Mexico’s President-elect Andrés Manuel López Obrador has used his transition period before taking office in December to launch a series of proposals to reform the nation’s security agencies. But the substance of these plans sheds light on Mexico’s age-old impulse to rely on needless reorganization as a substitute for institutional improvement.
Among the most dramatic reforms that the new administration is pushing is the return of the Department of Public Security (Secretaría de Seguridad Pública – SSP). First created in 2000 under former President Vicente Fox, the SSP dramatically expanded its role during the tenure of Felipe Calderón (2006-2012). The SSP, whose chief Genaro García Luna turned into an emblem of the Calderón administration’s failures and abuses, was dissolved soon after current president Enrique Peña Nieto took office in late 2012.
López Obrador has also promised to abolish Mexico’s intelligence agency (Centro de Investigación y Seguridad Nacional – CISEN), El Universal reported. In its place, he said he will create a National Intelligence Agency, which will operate as part of the new SSP.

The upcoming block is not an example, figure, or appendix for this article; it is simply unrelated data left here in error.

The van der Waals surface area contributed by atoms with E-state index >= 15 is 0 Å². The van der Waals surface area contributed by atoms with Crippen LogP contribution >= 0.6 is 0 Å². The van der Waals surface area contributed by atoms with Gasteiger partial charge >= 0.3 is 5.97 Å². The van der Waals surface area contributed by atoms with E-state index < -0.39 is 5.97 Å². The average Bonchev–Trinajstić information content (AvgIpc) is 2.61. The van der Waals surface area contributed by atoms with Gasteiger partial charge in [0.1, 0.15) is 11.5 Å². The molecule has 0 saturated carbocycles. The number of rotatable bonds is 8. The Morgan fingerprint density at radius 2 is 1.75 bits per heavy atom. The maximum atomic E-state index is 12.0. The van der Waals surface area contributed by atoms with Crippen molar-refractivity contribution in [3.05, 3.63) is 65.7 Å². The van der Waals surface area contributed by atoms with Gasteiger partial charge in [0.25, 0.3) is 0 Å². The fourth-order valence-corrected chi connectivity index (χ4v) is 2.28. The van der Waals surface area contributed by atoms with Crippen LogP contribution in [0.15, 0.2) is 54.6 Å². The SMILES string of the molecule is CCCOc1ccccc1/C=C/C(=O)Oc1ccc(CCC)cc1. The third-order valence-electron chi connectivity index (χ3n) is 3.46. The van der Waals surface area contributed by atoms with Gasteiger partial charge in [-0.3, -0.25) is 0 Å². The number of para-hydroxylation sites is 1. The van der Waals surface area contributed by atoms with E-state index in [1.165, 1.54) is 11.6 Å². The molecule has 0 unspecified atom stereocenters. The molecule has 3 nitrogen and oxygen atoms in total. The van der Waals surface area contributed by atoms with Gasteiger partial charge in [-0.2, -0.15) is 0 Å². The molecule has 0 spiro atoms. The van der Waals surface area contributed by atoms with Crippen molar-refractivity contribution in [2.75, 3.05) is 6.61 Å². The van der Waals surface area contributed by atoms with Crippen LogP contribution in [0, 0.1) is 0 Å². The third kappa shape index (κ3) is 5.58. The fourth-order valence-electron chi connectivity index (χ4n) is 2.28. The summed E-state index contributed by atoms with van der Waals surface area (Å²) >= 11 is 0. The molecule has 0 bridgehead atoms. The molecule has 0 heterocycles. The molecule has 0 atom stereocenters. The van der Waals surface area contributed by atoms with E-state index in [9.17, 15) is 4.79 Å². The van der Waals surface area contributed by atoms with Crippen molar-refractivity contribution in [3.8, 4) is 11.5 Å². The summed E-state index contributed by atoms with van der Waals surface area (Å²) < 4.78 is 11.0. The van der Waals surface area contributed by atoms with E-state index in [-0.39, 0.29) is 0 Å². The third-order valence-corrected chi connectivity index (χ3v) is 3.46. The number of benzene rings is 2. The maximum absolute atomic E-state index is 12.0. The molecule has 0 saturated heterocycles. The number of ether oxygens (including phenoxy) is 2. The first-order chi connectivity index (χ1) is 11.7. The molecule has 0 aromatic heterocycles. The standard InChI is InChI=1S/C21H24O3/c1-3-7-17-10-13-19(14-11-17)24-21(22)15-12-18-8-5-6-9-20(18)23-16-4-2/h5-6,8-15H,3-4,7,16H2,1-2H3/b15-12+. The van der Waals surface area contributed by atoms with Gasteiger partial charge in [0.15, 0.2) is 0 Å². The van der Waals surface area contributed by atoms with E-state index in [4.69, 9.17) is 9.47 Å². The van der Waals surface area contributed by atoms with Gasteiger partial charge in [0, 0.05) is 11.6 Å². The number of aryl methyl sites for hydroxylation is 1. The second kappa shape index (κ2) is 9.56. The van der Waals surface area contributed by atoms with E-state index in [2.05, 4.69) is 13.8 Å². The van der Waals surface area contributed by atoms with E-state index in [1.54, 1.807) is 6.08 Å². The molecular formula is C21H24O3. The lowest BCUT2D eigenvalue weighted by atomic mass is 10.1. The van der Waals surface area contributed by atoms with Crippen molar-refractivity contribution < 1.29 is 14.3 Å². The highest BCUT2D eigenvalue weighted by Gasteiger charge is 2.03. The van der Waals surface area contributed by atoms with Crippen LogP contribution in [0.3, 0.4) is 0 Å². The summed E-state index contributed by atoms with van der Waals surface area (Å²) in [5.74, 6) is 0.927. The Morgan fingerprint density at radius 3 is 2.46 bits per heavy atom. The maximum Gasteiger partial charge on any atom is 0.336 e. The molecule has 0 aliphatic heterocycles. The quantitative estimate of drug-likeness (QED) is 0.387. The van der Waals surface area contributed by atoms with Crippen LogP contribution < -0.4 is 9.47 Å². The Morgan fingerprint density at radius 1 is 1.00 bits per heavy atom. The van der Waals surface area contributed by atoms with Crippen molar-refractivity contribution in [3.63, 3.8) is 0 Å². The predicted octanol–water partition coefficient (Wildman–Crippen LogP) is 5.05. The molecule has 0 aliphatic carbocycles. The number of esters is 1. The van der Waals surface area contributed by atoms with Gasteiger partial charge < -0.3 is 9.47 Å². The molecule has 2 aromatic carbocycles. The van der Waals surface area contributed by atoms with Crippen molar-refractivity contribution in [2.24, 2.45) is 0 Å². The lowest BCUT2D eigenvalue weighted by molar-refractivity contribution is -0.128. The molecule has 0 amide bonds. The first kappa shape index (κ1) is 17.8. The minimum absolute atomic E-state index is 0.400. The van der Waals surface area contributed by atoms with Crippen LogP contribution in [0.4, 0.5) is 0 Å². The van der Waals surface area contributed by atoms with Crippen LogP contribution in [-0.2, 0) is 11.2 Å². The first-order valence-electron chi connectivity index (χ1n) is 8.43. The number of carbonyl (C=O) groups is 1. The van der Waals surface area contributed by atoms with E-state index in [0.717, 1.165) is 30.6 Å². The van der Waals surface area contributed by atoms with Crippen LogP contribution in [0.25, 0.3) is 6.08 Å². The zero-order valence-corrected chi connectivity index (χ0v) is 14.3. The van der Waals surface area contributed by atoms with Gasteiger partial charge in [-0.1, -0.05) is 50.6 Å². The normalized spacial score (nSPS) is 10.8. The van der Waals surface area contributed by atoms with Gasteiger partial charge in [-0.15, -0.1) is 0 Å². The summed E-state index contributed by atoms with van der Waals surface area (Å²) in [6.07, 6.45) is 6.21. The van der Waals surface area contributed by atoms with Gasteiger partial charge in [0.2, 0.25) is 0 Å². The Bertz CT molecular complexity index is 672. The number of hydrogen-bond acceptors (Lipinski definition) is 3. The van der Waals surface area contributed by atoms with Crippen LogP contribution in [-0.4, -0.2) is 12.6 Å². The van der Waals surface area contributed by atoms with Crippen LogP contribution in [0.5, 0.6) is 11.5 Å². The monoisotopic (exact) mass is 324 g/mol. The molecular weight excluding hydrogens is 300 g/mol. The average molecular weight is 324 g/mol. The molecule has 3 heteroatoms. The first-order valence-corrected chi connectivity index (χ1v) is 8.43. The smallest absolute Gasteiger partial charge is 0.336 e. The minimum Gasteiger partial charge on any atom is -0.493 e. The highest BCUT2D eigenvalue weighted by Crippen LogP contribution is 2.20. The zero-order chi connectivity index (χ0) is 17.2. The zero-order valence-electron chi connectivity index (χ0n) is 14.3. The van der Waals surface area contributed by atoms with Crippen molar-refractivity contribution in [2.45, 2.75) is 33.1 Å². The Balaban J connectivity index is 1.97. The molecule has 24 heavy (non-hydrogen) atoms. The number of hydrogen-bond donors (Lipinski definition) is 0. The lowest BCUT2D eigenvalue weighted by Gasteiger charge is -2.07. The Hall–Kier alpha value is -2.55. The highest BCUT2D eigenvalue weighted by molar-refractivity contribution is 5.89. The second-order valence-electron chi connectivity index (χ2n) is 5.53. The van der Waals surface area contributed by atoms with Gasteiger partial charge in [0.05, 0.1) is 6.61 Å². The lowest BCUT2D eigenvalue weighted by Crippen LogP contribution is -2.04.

Finally, López Obrador’s Public Security Minister Alfonso Durazo said the incoming president is planning to establish a new militarized border police, El Financiero reported.
The Border Guard, which would theoretically replace Mexico’s armed forces, tens of thousands of whose members have been deployed domestically since 2006, appears to be an altered version of the National Guard that López Obrador proposed during the campaign, before backing away after his victory.